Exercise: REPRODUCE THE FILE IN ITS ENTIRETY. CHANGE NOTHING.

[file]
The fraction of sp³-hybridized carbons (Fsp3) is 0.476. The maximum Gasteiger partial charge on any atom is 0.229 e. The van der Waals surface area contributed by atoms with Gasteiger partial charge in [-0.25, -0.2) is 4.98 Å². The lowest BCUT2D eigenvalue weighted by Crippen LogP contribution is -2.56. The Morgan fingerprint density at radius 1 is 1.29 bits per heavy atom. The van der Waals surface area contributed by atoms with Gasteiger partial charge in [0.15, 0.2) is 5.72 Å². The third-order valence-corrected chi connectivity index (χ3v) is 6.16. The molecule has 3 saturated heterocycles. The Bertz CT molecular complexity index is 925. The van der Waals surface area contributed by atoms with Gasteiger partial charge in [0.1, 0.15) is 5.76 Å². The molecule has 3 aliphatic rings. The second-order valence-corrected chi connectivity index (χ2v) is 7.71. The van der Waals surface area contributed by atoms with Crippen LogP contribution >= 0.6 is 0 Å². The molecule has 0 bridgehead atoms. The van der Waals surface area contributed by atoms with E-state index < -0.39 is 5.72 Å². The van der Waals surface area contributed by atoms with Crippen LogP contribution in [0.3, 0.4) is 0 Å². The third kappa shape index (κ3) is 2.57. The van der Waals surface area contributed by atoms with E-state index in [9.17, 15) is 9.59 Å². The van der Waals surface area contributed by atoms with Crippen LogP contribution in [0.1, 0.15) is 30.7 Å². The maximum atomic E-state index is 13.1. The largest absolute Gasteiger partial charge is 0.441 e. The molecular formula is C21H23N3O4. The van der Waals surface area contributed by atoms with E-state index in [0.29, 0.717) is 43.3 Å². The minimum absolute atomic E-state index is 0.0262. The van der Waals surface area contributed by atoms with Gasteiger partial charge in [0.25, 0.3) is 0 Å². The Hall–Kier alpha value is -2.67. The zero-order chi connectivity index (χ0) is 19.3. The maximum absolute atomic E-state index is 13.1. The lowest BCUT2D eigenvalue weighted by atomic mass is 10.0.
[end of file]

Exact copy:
The fraction of sp³-hybridized carbons (Fsp3) is 0.476. The maximum Gasteiger partial charge on any atom is 0.229 e. The van der Waals surface area contributed by atoms with Gasteiger partial charge in [-0.25, -0.2) is 4.98 Å². The lowest BCUT2D eigenvalue weighted by Crippen LogP contribution is -2.56. The Morgan fingerprint density at radius 1 is 1.29 bits per heavy atom. The van der Waals surface area contributed by atoms with Gasteiger partial charge in [0.15, 0.2) is 5.72 Å². The third-order valence-corrected chi connectivity index (χ3v) is 6.16. The molecule has 3 saturated heterocycles. The Bertz CT molecular complexity index is 925. The van der Waals surface area contributed by atoms with Gasteiger partial charge in [0.1, 0.15) is 5.76 Å². The molecule has 3 aliphatic rings. The second-order valence-corrected chi connectivity index (χ2v) is 7.71. The van der Waals surface area contributed by atoms with Crippen LogP contribution >= 0.6 is 0 Å². The molecule has 0 bridgehead atoms. The van der Waals surface area contributed by atoms with E-state index < -0.39 is 5.72 Å². The van der Waals surface area contributed by atoms with Crippen LogP contribution in [0.3, 0.4) is 0 Å². The third kappa shape index (κ3) is 2.57. The van der Waals surface area contributed by atoms with E-state index in [9.17, 15) is 9.59 Å². The van der Waals surface area contributed by atoms with Crippen LogP contribution in [0.1, 0.15) is 30.7 Å². The maximum atomic E-state index is 13.1. The largest absolute Gasteiger partial charge is 0.441 e. The molecular formula is C21H23N3O4. The van der Waals surface area contributed by atoms with E-state index in [0.29, 0.717) is 43.3 Å². The minimum absolute atomic E-state index is 0.0262. The van der Waals surface area contributed by atoms with Gasteiger partial charge in [0.25, 0.3) is 0 Å². The Hall–Kier alpha value is -2.67. The zero-order chi connectivity index (χ0) is 19.3. The maximum absolute atomic E-state index is 13.1. The lowest BCUT2D eigenvalue weighted by atomic mass is 10.0.